I have seen bloat before. About three months ago, I had 16 juvies that I was growing out in a mixed tank (julies, calvus, brichardi) and lost all but 6 of them to bloat. They had the lethargy, sucking in food and spitting it out, and the classic "stringy white poo". The male was in an all troph tank with 9 other wild caught females and about 12 babies (I wised up and started letting them spit in the tank). He didn't show any symptoms except lethargy and not eating. He hid out in the rockwork for a day and wouldn't eat, which set off alarms as to what was going on. He never showed the stringy white poo symptom and it didn't take 3 days to die. He was happy one day and by the end of the second day he was swollen up and died. I keep the water pristine, I feed spirulina, and nothing had changed in the tank. The only thing I can think of that may have happened was a female that had been holding spit and I only found 2 babies when I pulled the rockwork, which leads me to believe that he may have eaten the other babies and gotten sick from that. So, when I read about dropsy causing the fish to "pine cone up" and swell, etc, I thought it might have been that. I know what to do about bloat and how to prevent it, but is there any info on prevention (most importantly) and secondarily about cure for dropsy? Thanks for all the responses!
PS - It's been a few weeks and none of the other fish died or showed similar symptoms so I think I am in the clear. Just need a new male to get my breeding going again :(
 

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Discussion Starter · #7 ·
So, if there is no cure for dropsy, what do you do to prevent it and what are the underlying causes?

I have UV in sump, I keep my nitrates never much more than 20ppm (end of week before water changes), the gravel is vacuumed weekly and I don't overfeed. So, unless he ate the babies and got sick, I really don't know what caused him to die.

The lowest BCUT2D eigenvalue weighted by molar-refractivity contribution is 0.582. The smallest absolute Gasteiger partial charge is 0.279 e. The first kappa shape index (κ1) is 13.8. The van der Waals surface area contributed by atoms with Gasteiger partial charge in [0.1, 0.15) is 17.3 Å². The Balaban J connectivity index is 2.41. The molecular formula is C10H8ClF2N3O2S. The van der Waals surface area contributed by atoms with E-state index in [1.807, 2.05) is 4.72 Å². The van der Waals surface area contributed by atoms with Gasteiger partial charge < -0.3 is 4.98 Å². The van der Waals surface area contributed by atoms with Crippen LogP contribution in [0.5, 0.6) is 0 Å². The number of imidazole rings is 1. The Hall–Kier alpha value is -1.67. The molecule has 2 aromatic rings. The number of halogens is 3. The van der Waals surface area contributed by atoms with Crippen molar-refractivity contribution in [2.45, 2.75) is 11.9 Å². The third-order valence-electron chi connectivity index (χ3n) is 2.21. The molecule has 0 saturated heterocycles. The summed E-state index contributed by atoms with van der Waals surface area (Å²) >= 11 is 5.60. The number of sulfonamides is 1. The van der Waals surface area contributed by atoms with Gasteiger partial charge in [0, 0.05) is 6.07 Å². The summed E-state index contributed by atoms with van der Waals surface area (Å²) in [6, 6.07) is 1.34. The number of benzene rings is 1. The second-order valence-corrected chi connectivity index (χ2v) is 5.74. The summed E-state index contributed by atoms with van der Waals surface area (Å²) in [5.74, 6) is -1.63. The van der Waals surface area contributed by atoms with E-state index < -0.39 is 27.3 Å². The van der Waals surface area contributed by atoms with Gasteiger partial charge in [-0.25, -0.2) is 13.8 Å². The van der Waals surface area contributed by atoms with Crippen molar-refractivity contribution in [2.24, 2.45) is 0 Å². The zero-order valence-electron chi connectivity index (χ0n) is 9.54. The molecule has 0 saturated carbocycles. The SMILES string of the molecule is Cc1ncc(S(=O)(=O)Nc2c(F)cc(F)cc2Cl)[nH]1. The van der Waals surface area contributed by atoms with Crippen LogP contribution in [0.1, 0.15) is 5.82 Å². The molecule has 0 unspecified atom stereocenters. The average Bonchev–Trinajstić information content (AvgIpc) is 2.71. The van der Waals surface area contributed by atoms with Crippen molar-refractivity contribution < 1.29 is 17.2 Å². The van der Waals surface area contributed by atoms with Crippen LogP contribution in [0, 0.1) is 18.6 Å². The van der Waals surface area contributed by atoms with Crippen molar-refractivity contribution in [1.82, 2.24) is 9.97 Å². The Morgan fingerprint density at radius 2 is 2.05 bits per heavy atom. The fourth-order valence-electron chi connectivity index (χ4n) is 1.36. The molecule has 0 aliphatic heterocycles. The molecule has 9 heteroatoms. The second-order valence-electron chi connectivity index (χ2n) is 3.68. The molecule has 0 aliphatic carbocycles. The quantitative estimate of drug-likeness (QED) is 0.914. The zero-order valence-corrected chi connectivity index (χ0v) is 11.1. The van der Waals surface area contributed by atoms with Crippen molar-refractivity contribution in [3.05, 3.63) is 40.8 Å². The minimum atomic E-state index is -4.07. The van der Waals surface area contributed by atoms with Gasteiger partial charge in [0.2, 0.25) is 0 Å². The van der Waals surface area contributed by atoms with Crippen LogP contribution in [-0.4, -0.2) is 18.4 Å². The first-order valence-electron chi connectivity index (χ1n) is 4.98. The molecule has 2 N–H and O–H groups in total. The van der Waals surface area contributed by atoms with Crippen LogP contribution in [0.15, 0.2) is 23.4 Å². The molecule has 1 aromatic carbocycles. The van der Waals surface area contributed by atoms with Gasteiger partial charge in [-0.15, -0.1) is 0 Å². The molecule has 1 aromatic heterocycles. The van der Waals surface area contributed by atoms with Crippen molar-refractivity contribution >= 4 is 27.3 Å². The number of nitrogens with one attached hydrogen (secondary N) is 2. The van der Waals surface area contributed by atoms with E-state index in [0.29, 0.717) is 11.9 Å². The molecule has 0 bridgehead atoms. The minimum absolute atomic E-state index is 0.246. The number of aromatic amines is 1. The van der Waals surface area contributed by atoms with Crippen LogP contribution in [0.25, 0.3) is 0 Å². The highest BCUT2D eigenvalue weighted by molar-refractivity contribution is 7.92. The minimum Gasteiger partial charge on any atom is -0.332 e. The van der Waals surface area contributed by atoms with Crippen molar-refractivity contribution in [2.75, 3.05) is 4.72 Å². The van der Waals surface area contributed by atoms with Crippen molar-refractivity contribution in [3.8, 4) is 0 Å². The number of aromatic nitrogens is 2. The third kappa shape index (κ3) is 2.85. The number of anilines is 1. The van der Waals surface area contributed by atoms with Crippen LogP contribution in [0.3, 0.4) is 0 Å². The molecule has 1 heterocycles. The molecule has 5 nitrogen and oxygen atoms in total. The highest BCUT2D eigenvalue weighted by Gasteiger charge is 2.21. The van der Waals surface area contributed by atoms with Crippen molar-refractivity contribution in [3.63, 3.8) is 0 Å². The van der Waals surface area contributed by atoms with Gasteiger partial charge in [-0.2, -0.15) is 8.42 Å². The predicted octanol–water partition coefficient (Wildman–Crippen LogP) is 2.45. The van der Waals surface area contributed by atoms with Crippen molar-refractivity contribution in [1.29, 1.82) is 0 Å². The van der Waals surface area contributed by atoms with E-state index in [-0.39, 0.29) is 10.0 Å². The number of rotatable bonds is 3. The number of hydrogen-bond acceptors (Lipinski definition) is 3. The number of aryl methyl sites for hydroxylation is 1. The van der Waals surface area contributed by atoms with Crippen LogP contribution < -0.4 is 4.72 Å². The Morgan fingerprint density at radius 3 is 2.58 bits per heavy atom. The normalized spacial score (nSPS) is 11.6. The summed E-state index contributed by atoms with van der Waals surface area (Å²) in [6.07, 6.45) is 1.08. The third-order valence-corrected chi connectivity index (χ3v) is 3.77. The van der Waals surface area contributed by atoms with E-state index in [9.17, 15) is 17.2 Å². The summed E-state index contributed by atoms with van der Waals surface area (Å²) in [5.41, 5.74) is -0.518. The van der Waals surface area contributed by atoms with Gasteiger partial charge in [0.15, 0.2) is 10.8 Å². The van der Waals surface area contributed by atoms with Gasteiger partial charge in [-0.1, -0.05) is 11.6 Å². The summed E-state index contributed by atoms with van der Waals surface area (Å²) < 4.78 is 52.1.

It's frustrating because he was the only male in the tank (he killed the sub-dominant male a few months after I bought the colony), and now my breeding has ground to a halt, and I have the added hassle of having to find another suitable male and the tricky bit of getting him to fit into an established colony.

Thanks for all the great insight on this issue!
 

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My experience with dropsy is that one fish in a tank can get it, and it doesn't necessarily affect the rest. It is said to be a product of tanks that aren't clean enough, but since one fish can get it alone, I question that. The fish essentially holds water and keeps getting bigger until it looks like a pinecone. Death generally follows soon after that. From what I have read the cause is believed to bacterial, but the effect is obviously a condition brought on by the failure of organs.
 

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Discussion Starter · #9 ·
I guess I'll file this under "one off fluke" and not spend too much time worrying about it then. I keep the tank really clean (weekly vacuuming the gravel, once monthly moving all rockwork and vacuuming under that, and 50%-75% water changes weekly depending on nitrates). In the process of getting another male.

Thanks for all the helpful feedback!
 

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I hear dropsy is usualy due to disease that causes organ failure and the fish swells due to osmosis unable to maintain equelibrium by expelling enough water. Organ failure I guess could be just one of those things that happens to odd fish without disease (unless old age is a disease :wink: ). It is linked with poor conditions as are most fish diseases. I have seen it in old fish in good conditions too. Every fish has to die of something eventually after all. :oops: :)

Do Marine fish ever get dropsy?
If so the theory above is bunk. :oops: :)